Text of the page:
The jury also convicted the former Round Rock couple of using a deadly weapon during commission of the of the crime -- prosecution witnesses testified the Dodsons used a wooden rod to spank the boy when he disobeyed.

Richard Dodson's defense attorney, Steve Brittian, said the Dodsons simply were  trying to discipline the boy the best they knew how.

"They may deserve a lot of things -- to lose their world, their kids, everything," Brittian said. "But they may not deserve to be held up to the world as child abusers."

Care worker disciplined over boys

Date: 1996-06-15

A retired health worker has been disciplined by the Nursing and Midwifery Council over the death of an orphan and injury to his brother.

Claire McDonnell, 66, was in charge of the care of David and Samuel Briggs.

The Romanian twins were adopted by a Northern Ireland missionary, who was jailed for hurting the injured boy.

Miss McDonnell, from Portadown, received a caution to last five years for failing to keep proper records and failing to identify families in need.

She will be allowed to remain on the nurses register.

Miss McDonnell was found guilty in 2004 of the charges by a NMC professional conduct committee, but no disciplinary action was taken.

'Unduly lenient'

CORRECTION

Date: 1996-06-13

CORRECTION

June 13, 1996
Austin American-Statesman
 
A story on Page B7 of Wednesday's edition about the trial of Richard and Christine Dodson, who are accused of abusing their two adopted children, should have said they adopted the children in December 1992 through the Texas Department of Protective and Regulatory Services. The children were in no way associated with the Marywood Children and Family Services, as the story indicated.

TESTIMONY SAYS MOM OF 28 IN A CULT

Date: 1996-06-12

News-Sentinel, The (Fort Wayne, IN)

Author: ASSOCIATED PRESS
Dateline: SHELBYVILLE

The fate of 28 orphaned Haitian children still hangs in the balance.

Testimony was to continue today in the complex custody battle between Dan and Kathy Blackburn.

David Vaught, whose wife Cheryl is one of Kathy Blackburn's closest friends, testified Tuesday that the two women were involved in a religious cult that believes in demon possession.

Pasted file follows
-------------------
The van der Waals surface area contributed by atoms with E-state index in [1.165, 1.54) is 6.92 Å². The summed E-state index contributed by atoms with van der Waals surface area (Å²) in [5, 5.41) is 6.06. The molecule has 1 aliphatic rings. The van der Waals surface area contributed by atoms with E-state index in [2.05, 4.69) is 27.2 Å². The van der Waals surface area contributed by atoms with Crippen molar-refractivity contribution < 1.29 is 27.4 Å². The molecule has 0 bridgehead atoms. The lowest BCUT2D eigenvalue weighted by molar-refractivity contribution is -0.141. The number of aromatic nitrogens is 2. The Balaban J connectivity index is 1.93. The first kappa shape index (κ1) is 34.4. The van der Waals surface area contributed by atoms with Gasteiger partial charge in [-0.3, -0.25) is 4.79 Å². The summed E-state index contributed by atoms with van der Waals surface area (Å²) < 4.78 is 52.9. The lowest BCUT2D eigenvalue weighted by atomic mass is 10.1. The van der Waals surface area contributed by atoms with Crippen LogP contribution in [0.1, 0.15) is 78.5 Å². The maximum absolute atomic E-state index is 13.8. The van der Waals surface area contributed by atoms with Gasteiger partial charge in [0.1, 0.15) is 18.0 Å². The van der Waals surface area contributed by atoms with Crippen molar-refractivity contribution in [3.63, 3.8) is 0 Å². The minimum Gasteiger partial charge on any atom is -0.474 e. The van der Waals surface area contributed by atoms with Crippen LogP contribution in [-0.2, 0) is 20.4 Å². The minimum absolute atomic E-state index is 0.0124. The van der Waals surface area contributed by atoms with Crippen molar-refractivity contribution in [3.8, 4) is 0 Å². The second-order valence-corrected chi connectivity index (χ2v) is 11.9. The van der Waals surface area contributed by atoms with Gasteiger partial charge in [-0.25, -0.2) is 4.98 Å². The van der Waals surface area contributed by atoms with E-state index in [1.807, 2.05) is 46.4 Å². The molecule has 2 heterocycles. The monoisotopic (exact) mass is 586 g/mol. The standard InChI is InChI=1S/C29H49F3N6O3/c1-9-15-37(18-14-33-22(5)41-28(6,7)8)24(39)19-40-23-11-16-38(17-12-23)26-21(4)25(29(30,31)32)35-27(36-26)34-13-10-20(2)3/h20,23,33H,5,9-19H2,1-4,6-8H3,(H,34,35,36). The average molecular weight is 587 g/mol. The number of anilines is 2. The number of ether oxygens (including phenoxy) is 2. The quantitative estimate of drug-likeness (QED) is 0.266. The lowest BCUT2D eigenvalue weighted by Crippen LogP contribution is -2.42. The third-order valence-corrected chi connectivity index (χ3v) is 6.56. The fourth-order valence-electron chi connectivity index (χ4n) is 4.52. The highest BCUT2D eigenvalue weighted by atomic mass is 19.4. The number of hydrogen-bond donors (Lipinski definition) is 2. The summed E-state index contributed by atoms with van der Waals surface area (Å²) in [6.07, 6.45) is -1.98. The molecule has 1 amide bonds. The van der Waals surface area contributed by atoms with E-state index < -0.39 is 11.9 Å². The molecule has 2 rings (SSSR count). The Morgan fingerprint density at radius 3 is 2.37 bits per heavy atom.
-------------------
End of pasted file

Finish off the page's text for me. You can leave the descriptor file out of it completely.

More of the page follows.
Vaught called the charismatic-based movement a ``cult'' and said he left Latter Day Ministries about one year ago.

Dan Blackburn has said his wife's friendship with Cheryl Vaught, as well as her membership in the cult, contributed to the breakdown of his marriage.

Also on Tuesday, the head of the Shelby County Guardian Ad Litem program and a court-appointed welfare caseworker testified that Dan Blackburn should be awarded custody.

Neighbor testifies child's punishment had racial overtone

Date: 1996-06-12

Neighbor testifies child's punishment had racial overtone

June 12, 1996
Linda Latham Welch   
Austin American-Statesman
 
A neighbor testified Tuesday that Christine Dodson told her she punished her young adopted son more severely than her other children because she didn't want him to become "a lazy black man." Dodson and her husband, Richard, who are white, are being tried in district court on charges of abusing their 6-year-old son, who doctors say was starved nearly to death, and their 5-year-old daughter, whose arms and leg were broken. 

The boy and his sister are African American. The Dodsons force their son to run laps for hours around a tree in the front yard as punishment, regardless of of the weather.

The Dodsons lived in the Creek Bend subdivision in Round Rock. The Dodsons moved to Round Rock in 1993.

Raney said the worn path around the tree was not before they came. They moved to Jonestown after they were released on bond from the Williamson County Jail last fall.